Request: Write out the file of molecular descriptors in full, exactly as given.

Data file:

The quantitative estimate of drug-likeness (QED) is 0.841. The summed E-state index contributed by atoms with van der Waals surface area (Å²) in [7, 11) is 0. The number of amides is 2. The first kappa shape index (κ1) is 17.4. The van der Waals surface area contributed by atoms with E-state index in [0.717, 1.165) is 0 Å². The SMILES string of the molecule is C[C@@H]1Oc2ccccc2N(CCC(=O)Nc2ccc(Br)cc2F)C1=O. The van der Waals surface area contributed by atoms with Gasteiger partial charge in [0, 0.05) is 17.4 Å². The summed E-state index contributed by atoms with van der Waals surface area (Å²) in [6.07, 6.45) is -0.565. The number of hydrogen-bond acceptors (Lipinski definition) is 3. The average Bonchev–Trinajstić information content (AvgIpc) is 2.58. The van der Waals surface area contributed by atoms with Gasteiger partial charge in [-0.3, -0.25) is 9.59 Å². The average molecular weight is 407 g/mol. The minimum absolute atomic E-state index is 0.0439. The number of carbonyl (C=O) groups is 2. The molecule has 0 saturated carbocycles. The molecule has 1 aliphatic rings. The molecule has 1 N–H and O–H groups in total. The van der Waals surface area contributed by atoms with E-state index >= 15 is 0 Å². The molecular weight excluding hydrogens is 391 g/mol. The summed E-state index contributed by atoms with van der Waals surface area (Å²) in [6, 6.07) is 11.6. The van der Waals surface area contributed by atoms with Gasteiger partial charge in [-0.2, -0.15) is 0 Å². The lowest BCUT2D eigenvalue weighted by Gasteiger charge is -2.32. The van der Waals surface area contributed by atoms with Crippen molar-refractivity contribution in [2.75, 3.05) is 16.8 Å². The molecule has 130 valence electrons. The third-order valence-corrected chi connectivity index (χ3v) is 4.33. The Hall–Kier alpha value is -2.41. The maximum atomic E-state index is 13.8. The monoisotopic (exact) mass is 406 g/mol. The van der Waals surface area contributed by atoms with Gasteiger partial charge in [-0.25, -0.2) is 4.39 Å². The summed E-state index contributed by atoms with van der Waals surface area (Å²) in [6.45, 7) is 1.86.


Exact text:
The quantitative estimate of drug-likeness (QED) is 0.841. The summed E-state index contributed by atoms with van der Waals surface area (Å²) in [7, 11) is 0. The number of amides is 2. The first kappa shape index (κ1) is 17.4. The van der Waals surface area contributed by atoms with E-state index in [0.717, 1.165) is 0 Å². The SMILES string of the molecule is C[C@@H]1Oc2ccccc2N(CCC(=O)Nc2ccc(Br)cc2F)C1=O. The van der Waals surface area contributed by atoms with Gasteiger partial charge in [0, 0.05) is 17.4 Å². The summed E-state index contributed by atoms with van der Waals surface area (Å²) in [6.07, 6.45) is -0.565. The number of hydrogen-bond acceptors (Lipinski definition) is 3. The average Bonchev–Trinajstić information content (AvgIpc) is 2.58. The van der Waals surface area contributed by atoms with Gasteiger partial charge in [-0.3, -0.25) is 9.59 Å². The average molecular weight is 407 g/mol. The minimum absolute atomic E-state index is 0.0439. The number of carbonyl (C=O) groups is 2. The molecule has 0 saturated carbocycles. The molecule has 1 aliphatic rings. The molecule has 1 N–H and O–H groups in total. The van der Waals surface area contributed by atoms with E-state index >= 15 is 0 Å². The molecular weight excluding hydrogens is 391 g/mol. The summed E-state index contributed by atoms with van der Waals surface area (Å²) in [6, 6.07) is 11.6. The van der Waals surface area contributed by atoms with Gasteiger partial charge in [-0.2, -0.15) is 0 Å². The lowest BCUT2D eigenvalue weighted by Gasteiger charge is -2.32. The van der Waals surface area contributed by atoms with Crippen molar-refractivity contribution in [2.75, 3.05) is 16.8 Å². The molecule has 130 valence electrons. The third-order valence-corrected chi connectivity index (χ3v) is 4.33. The Hall–Kier alpha value is -2.41. The maximum atomic E-state index is 13.8. The monoisotopic (exact) mass is 406 g/mol. The van der Waals surface area contributed by atoms with Gasteiger partial charge in [-0.25, -0.2) is 4.39 Å². The summed E-state index contributed by atoms with van der Waals surface area (Å²) in [6.45, 7) is 1.86.